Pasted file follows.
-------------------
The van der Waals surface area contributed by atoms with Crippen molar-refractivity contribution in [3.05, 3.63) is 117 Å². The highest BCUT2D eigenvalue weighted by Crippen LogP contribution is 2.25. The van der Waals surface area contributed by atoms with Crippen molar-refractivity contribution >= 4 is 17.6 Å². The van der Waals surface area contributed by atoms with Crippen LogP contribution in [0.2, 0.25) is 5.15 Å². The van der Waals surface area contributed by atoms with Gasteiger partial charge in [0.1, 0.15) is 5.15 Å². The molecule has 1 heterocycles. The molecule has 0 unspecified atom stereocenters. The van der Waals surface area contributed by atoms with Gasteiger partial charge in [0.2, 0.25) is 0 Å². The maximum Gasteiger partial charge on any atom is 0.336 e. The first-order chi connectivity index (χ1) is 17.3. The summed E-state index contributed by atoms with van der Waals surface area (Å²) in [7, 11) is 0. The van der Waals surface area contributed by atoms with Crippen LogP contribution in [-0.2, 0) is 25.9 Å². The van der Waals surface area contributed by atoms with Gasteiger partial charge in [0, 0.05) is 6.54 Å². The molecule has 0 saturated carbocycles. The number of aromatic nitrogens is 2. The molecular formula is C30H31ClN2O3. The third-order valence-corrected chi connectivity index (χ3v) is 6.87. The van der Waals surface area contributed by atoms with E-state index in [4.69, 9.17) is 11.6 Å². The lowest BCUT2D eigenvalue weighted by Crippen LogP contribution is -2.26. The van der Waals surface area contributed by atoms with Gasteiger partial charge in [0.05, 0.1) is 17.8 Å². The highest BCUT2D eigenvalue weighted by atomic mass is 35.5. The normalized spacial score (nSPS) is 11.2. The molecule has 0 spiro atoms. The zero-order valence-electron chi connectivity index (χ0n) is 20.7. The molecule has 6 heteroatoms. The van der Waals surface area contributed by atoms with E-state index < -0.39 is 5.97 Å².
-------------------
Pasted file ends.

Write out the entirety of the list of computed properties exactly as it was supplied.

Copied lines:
The van der Waals surface area contributed by atoms with Crippen molar-refractivity contribution in [3.05, 3.63) is 117 Å². The highest BCUT2D eigenvalue weighted by Crippen LogP contribution is 2.25. The van der Waals surface area contributed by atoms with Crippen molar-refractivity contribution >= 4 is 17.6 Å². The van der Waals surface area contributed by atoms with Crippen LogP contribution in [0.2, 0.25) is 5.15 Å². The van der Waals surface area contributed by atoms with Gasteiger partial charge in [0.1, 0.15) is 5.15 Å². The molecule has 1 heterocycles. The molecule has 0 unspecified atom stereocenters. The van der Waals surface area contributed by atoms with Gasteiger partial charge in [0.2, 0.25) is 0 Å². The maximum Gasteiger partial charge on any atom is 0.336 e. The first-order chi connectivity index (χ1) is 17.3. The summed E-state index contributed by atoms with van der Waals surface area (Å²) in [7, 11) is 0. The van der Waals surface area contributed by atoms with Crippen LogP contribution in [-0.2, 0) is 25.9 Å². The van der Waals surface area contributed by atoms with Gasteiger partial charge in [0, 0.05) is 6.54 Å². The molecule has 0 saturated carbocycles. The number of aromatic nitrogens is 2. The molecular formula is C30H31ClN2O3. The third-order valence-corrected chi connectivity index (χ3v) is 6.87. The van der Waals surface area contributed by atoms with E-state index in [4.69, 9.17) is 11.6 Å². The lowest BCUT2D eigenvalue weighted by Crippen LogP contribution is -2.26. The van der Waals surface area contributed by atoms with Gasteiger partial charge in [0.05, 0.1) is 17.8 Å². The highest BCUT2D eigenvalue weighted by atomic mass is 35.5. The normalized spacial score (nSPS) is 11.2. The molecule has 0 spiro atoms. The zero-order valence-electron chi connectivity index (χ0n) is 20.7. The molecule has 6 heteroatoms. The van der Waals surface area contributed by atoms with E-state index < -0.39 is 5.97 Å².